Shrink will fragment the indexes even more since it move pages towards the beginning of the file without consideration of the page ordering of an index.

So you are left with index reorg or rebuild. Rebuild is more thorough since it creates a new index. But it need space for this. So if you shrink and then rebuild, then the rebuild will create a new index “at the end of the file” possible making the file grow (depending on how much free space you left when you did the shrink).

So, it is a bit of a contradiction to both have stuff nicely aligned and have no free space. What you can hope for is to have free space corresponding to you your largest allocation (index/heap) in the file. I.e., “working space” for the largest one.

(If that isn’t acceptable, then you are left with deciding which allocations are too large to have spare room for (remember, you only need spare room for one). For indexes you can drop them, shrink and then create. For the data (clustered index and heap) you’d have to export outside SQL Server, truncate the table, shrink and then import the data.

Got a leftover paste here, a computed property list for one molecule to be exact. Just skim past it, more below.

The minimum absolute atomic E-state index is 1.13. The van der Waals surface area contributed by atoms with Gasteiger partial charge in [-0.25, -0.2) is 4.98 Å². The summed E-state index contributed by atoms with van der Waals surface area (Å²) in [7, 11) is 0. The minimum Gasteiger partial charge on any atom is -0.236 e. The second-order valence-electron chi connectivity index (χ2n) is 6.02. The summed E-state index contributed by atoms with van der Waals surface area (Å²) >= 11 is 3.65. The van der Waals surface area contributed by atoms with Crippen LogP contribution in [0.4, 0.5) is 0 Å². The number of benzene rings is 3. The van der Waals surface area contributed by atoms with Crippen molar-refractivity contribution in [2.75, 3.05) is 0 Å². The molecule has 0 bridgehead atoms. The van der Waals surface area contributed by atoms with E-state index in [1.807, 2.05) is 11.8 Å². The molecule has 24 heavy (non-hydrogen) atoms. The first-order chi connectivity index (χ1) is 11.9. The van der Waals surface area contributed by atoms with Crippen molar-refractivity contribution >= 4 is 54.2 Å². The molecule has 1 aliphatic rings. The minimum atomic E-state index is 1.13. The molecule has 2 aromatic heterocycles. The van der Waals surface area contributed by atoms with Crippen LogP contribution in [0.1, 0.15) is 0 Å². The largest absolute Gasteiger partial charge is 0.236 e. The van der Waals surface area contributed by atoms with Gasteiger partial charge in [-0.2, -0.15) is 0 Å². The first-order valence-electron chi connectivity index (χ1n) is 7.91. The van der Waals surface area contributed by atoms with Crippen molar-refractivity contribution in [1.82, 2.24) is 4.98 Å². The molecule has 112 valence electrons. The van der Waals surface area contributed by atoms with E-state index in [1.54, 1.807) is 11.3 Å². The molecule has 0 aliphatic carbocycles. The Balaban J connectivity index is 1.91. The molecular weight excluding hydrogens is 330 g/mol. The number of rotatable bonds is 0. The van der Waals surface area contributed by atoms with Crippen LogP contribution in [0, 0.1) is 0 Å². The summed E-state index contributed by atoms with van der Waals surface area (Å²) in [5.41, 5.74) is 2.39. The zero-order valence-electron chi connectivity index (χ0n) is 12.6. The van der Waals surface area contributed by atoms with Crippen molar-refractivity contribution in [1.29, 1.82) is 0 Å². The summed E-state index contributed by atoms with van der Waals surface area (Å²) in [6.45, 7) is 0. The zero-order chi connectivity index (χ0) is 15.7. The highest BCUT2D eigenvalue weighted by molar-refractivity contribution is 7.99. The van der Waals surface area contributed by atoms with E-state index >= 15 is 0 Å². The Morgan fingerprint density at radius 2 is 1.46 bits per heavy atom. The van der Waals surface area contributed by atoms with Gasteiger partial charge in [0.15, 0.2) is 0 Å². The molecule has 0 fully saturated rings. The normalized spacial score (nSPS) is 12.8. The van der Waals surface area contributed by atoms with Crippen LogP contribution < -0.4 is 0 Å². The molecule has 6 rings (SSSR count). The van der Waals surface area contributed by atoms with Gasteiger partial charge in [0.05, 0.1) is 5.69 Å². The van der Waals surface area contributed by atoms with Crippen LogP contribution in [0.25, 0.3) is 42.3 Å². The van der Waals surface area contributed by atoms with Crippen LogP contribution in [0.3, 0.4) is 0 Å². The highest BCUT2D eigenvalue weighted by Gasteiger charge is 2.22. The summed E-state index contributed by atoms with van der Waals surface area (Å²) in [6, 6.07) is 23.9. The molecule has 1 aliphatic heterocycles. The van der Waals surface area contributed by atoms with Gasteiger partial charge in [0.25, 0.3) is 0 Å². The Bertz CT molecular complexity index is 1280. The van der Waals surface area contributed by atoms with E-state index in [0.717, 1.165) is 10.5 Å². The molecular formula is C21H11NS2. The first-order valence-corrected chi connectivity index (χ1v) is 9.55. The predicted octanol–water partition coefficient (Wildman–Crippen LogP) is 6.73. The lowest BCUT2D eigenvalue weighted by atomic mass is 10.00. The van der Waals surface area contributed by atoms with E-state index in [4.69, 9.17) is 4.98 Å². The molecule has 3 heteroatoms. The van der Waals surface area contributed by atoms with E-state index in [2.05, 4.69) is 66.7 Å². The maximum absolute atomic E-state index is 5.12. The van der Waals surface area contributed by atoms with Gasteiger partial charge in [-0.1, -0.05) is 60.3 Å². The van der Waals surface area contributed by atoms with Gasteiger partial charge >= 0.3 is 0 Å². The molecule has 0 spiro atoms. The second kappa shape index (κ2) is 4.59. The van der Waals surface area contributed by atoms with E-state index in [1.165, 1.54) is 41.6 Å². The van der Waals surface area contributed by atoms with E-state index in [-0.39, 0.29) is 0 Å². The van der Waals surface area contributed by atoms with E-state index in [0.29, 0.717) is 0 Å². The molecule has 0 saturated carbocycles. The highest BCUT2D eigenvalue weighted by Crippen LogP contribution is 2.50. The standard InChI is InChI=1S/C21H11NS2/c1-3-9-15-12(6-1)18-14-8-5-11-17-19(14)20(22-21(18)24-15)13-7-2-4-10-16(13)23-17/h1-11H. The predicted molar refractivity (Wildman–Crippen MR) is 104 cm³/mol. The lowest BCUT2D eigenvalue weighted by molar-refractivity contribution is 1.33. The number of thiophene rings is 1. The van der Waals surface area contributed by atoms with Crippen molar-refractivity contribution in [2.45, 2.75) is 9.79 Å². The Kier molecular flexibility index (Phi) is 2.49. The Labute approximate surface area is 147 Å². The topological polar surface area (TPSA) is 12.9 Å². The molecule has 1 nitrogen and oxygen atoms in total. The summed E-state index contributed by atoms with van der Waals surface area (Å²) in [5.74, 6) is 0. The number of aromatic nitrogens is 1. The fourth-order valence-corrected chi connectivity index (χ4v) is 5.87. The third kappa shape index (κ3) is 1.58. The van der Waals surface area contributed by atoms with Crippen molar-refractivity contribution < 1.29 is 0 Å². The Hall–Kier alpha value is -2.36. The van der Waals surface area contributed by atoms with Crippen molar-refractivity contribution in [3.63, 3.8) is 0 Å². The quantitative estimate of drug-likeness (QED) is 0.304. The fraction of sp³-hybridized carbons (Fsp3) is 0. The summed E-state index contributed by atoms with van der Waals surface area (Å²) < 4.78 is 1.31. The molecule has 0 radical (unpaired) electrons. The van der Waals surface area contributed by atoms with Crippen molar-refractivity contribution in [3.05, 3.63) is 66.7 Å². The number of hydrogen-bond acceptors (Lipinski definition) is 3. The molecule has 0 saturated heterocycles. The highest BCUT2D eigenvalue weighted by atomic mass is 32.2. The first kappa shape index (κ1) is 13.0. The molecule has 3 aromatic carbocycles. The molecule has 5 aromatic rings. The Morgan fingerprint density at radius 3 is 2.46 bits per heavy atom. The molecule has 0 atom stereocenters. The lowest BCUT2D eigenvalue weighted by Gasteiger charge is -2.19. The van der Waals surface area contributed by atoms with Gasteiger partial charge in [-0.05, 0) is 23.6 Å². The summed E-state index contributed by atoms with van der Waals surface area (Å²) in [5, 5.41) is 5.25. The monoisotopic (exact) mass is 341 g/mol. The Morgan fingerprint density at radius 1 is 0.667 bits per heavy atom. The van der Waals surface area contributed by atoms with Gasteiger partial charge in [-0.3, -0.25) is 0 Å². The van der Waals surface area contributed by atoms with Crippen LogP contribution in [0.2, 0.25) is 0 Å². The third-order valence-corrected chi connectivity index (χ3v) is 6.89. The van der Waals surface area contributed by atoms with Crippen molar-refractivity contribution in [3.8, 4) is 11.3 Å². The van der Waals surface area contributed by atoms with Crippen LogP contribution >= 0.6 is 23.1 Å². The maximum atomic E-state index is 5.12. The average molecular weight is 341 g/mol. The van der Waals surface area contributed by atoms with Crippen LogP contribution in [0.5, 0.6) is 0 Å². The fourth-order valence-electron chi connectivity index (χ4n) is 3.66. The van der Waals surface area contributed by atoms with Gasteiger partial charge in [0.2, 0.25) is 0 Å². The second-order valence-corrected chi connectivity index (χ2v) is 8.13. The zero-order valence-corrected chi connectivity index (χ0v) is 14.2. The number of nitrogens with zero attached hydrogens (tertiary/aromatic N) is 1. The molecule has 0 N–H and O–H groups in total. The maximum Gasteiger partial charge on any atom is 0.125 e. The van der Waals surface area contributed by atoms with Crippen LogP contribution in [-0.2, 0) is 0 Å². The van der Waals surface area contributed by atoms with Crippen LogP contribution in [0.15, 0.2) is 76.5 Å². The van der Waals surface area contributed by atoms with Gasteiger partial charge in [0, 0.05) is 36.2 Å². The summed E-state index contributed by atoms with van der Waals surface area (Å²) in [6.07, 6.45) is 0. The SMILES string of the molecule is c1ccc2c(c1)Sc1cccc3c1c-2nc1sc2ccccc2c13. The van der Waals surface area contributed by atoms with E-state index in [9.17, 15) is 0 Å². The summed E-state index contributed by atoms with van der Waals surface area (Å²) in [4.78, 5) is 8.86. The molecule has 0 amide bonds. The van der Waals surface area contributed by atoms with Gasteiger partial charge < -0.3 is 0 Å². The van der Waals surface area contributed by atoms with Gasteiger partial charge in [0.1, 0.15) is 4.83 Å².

Edit 2: Nikita added a good point on moving the data to a different filegroup as an option to exporting it outside SQL Server. Good point and definitely worth considering. If you decide to go the “get the data out of the filegroup” route.)

How to go about this? Use Ola’s scripts as suggested by Nikita for your B-trees. And for your heaps (I hope you don’t have that many) you can for instance use my stored procedure.

So, shrink first, then rebuild your b-trees and heaps. And it can take a very long time, especially the shrink (depends on if you have LOBs, heaps etc).

Come to think about it, we have two options for exporting and importing the data:

BACPAC. This will give you a zipped file containing an XML file describing your tables and BCP files with the data. And then you use a tool to import based on this. You can use BACPACs from SSMS (right-click a database and the databases folder), sqlpackage.exe and of course there are a few Powershell options. BACKPACs are designed to work with Azure SQL database so it will choke on anything what isn’t available there, AFAIK.

SSMS Generate Script. You find this if you right-click a database. This will create a .sql file containing DDL and INSERT. Cross your fingers that it does it right. And for 500 GB…, I have my doubts. Anyhow, you can also access this functionality using SSIS, if that is beneficial for you.

As noted previously there is no native tool that will give a database with zero fragmentation and zero free space. Rebuilding to remove fragmentation will add unused space; shrinking to remove unused space will cause fragmentation. My suggestion to achieve this is to build a new database from scratch.